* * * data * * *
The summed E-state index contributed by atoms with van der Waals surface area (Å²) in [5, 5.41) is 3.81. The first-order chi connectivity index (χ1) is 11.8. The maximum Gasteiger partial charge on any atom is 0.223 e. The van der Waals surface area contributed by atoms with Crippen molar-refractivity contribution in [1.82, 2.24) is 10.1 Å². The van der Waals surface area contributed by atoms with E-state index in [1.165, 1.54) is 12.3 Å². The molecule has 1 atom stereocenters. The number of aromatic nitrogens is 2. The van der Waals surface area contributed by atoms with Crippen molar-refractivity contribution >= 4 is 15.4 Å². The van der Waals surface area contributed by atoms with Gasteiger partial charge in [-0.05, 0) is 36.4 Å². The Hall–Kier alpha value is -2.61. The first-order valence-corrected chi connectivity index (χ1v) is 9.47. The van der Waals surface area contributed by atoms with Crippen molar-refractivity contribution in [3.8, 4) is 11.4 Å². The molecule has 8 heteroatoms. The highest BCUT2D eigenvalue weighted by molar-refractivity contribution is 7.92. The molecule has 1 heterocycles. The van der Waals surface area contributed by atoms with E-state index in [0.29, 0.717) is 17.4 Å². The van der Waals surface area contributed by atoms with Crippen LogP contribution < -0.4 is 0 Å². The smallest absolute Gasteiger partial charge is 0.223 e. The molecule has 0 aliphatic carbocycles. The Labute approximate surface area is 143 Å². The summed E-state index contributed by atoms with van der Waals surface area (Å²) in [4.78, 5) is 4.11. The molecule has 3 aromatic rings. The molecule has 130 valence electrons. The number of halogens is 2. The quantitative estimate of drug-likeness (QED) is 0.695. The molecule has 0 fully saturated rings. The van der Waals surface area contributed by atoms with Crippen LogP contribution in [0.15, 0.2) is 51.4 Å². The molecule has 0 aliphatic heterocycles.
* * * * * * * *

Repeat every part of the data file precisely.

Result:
The summed E-state index contributed by atoms with van der Waals surface area (Å²) in [5, 5.41) is 3.81. The first-order chi connectivity index (χ1) is 11.8. The maximum Gasteiger partial charge on any atom is 0.223 e. The van der Waals surface area contributed by atoms with Crippen molar-refractivity contribution in [1.82, 2.24) is 10.1 Å². The van der Waals surface area contributed by atoms with E-state index in [1.165, 1.54) is 12.3 Å². The molecule has 1 atom stereocenters. The number of aromatic nitrogens is 2. The van der Waals surface area contributed by atoms with Crippen molar-refractivity contribution >= 4 is 15.4 Å². The van der Waals surface area contributed by atoms with Gasteiger partial charge in [-0.05, 0) is 36.4 Å². The Hall–Kier alpha value is -2.61. The first-order valence-corrected chi connectivity index (χ1v) is 9.47. The van der Waals surface area contributed by atoms with Crippen molar-refractivity contribution in [3.8, 4) is 11.4 Å². The molecule has 8 heteroatoms. The highest BCUT2D eigenvalue weighted by molar-refractivity contribution is 7.92. The molecule has 1 heterocycles. The van der Waals surface area contributed by atoms with E-state index in [0.29, 0.717) is 17.4 Å². The van der Waals surface area contributed by atoms with Crippen LogP contribution < -0.4 is 0 Å². The smallest absolute Gasteiger partial charge is 0.223 e. The molecule has 0 aliphatic carbocycles. The Labute approximate surface area is 143 Å². The summed E-state index contributed by atoms with van der Waals surface area (Å²) in [4.78, 5) is 4.11. The molecule has 3 aromatic rings. The molecule has 130 valence electrons. The number of halogens is 2. The quantitative estimate of drug-likeness (QED) is 0.695. The molecule has 0 fully saturated rings. The van der Waals surface area contributed by atoms with Crippen LogP contribution in [0.15, 0.2) is 51.4 Å². The molecule has 0 aliphatic heterocycles.